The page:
26. A. V. Zvyagin, X. Zhao, A. Gierden, W. Sanchez, J. A. Ross, and M. S. Roberts, “Imaging of zinc oxide nanoparticle penetration in human skin in vitro and in vivo,” J. Biomed. Opt. 13(6), 064031 (2008). [CrossRef] [PubMed]

, 27

27. M. S. Roberts, M. J. Roberts, T. A. Robertson, W. Sanchez, C. Thörling, Y. H. Zou, X. Zhao, W. Becker, and A. V. Zvyagin, “In vitro and in vivo imaging of xenobiotic transport in human skin and in the rat liver,” J Biophotonics 1(6), 478–493 (2008). [CrossRef] [PubMed]

]. One challenge of using MPM for ZnO toxicity studies is the difficulty of separating the ZnO optical signals from autofluorescence or SHG due to collagen in the skin [28

28. Z. Song, T. A. Kelf, W. H. Sanchez, M. S. Roberts, J. Rička, M. Frenz, and A. V. Zvyagin, “Characterization of optical properties of ZnO nanoparticles for quantitative imaging of transdermal transport,” Biomed. Opt. Express 2(12), 3321–3333 (2011). [CrossRef] [PubMed]

, 29

29. L. L. Lin, J. E. Grice, M. K. Butler, A. V. Zvyagin, W. Becker, T. A. Robertson, H. P. Soyer, M. S. Roberts, and T. W. Prow, “Time-correlated single photon counting for simultaneous monitoring of zinc oxide nanoparticles and NAD(P)H in intact and barrier-disrupted volunteer skin,” Pharm. Res. 28(11), 2920–2930 (2011). [CrossRef] [PubMed]

]. In addition, despite the successful application of MPM for assessing the penetration of ZnO nanoparticles in skin, the potential of this technique has yet to be fully exploited. The noninvasive nature of MPM potentially enables time-lapse imaging of exposed skin to observe the time-dependent transport of ZnO NPs, in addition to observing the dynamic biological response of the skin. In this paper, we also demonstrate methods and results for time-lapse tracking of ZnO NPs in the same skin site and for visualizing the response of immune cells to the presence of these NPs in the dermis. These methods are based on registration of time-lapse, wide-area, volumetric MPM images of the skin of green fluorescent protein (GFP) bone marrow (BM) transplanted mice. In these mice, immune cells derived from the BM express GFP and can be imaged with two-photon-excited fluorescence (TPEF), providing an opportunity to visualize immune responses to the presence of foreign compounds or nanoparticles. These methods represent novel capabilities for assessing the safety of ZnO nanoparticles that are used in commercial cosmetic and sunscreen products.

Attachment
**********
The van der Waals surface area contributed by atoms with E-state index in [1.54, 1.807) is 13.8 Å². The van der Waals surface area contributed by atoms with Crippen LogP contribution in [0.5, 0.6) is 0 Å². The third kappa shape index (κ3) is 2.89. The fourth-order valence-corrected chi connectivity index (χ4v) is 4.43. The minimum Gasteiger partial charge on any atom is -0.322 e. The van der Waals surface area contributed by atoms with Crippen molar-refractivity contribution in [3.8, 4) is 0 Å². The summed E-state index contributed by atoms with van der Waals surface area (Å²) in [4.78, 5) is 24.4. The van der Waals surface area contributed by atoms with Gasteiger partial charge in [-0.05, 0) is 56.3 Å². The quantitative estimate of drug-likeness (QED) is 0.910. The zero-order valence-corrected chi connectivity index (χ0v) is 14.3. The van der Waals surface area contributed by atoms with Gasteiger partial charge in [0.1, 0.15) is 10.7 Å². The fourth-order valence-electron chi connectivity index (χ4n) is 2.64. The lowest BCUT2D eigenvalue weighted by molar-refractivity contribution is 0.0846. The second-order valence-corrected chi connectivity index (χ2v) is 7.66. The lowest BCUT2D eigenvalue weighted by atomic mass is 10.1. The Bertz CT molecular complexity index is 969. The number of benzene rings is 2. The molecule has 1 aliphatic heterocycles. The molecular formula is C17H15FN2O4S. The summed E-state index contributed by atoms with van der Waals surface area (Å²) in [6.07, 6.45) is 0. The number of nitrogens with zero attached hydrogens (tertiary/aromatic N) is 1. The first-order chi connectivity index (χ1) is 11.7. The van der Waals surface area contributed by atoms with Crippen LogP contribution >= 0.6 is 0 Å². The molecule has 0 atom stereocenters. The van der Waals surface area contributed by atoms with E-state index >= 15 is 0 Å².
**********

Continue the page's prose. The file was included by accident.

2. Method

2.1 In vivo MPM skin imaging

For this study, a custom-built multiphoton microscope based on a tunable Ti-Sapphire laser (Mai Tai HP, Spectra Physics) was utilized [21

21. B. W. Graf and S. A. Boppart, “Multimodal in vivo skin imaging with integrated optical coherence and multiphoton microscopy,” IEEE J. Sel. Top. Quantum Electron. 18(4), 1280–1286 (2012). [CrossRef]